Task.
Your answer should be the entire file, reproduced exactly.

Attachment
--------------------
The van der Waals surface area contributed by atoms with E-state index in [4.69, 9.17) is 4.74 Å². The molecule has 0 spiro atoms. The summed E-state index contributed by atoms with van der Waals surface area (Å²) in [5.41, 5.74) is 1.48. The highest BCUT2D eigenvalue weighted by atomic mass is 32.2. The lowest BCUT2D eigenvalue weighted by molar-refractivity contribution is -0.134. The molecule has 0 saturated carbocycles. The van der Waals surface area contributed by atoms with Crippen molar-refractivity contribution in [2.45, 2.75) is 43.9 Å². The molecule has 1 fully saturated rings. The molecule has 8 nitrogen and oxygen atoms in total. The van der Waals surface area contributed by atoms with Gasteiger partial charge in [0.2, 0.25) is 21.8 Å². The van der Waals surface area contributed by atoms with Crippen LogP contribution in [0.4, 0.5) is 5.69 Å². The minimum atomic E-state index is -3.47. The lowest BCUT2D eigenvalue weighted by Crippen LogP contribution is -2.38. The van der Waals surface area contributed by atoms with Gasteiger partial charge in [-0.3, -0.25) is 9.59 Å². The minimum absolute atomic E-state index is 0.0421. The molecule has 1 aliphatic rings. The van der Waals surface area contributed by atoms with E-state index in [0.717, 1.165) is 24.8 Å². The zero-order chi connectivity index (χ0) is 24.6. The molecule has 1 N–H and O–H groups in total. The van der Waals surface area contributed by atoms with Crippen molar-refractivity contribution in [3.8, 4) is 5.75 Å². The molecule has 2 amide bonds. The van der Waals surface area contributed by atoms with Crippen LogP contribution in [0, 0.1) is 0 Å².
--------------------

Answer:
The van der Waals surface area contributed by atoms with E-state index in [4.69, 9.17) is 4.74 Å². The molecule has 0 spiro atoms. The summed E-state index contributed by atoms with van der Waals surface area (Å²) in [5.41, 5.74) is 1.48. The highest BCUT2D eigenvalue weighted by atomic mass is 32.2. The lowest BCUT2D eigenvalue weighted by molar-refractivity contribution is -0.134. The molecule has 0 saturated carbocycles. The van der Waals surface area contributed by atoms with Crippen molar-refractivity contribution in [2.45, 2.75) is 43.9 Å². The molecule has 1 fully saturated rings. The molecule has 8 nitrogen and oxygen atoms in total. The van der Waals surface area contributed by atoms with Gasteiger partial charge in [0.2, 0.25) is 21.8 Å². The van der Waals surface area contributed by atoms with Crippen LogP contribution in [0.4, 0.5) is 5.69 Å². The minimum atomic E-state index is -3.47. The lowest BCUT2D eigenvalue weighted by Crippen LogP contribution is -2.38. The van der Waals surface area contributed by atoms with Gasteiger partial charge in [-0.3, -0.25) is 9.59 Å². The minimum absolute atomic E-state index is 0.0421. The molecule has 1 aliphatic rings. The van der Waals surface area contributed by atoms with E-state index in [0.717, 1.165) is 24.8 Å². The zero-order chi connectivity index (χ0) is 24.6. The molecule has 1 N–H and O–H groups in total. The van der Waals surface area contributed by atoms with Crippen molar-refractivity contribution in [3.8, 4) is 5.75 Å². The molecule has 2 amide bonds. The van der Waals surface area contributed by atoms with Crippen LogP contribution in [0, 0.1) is 0 Å².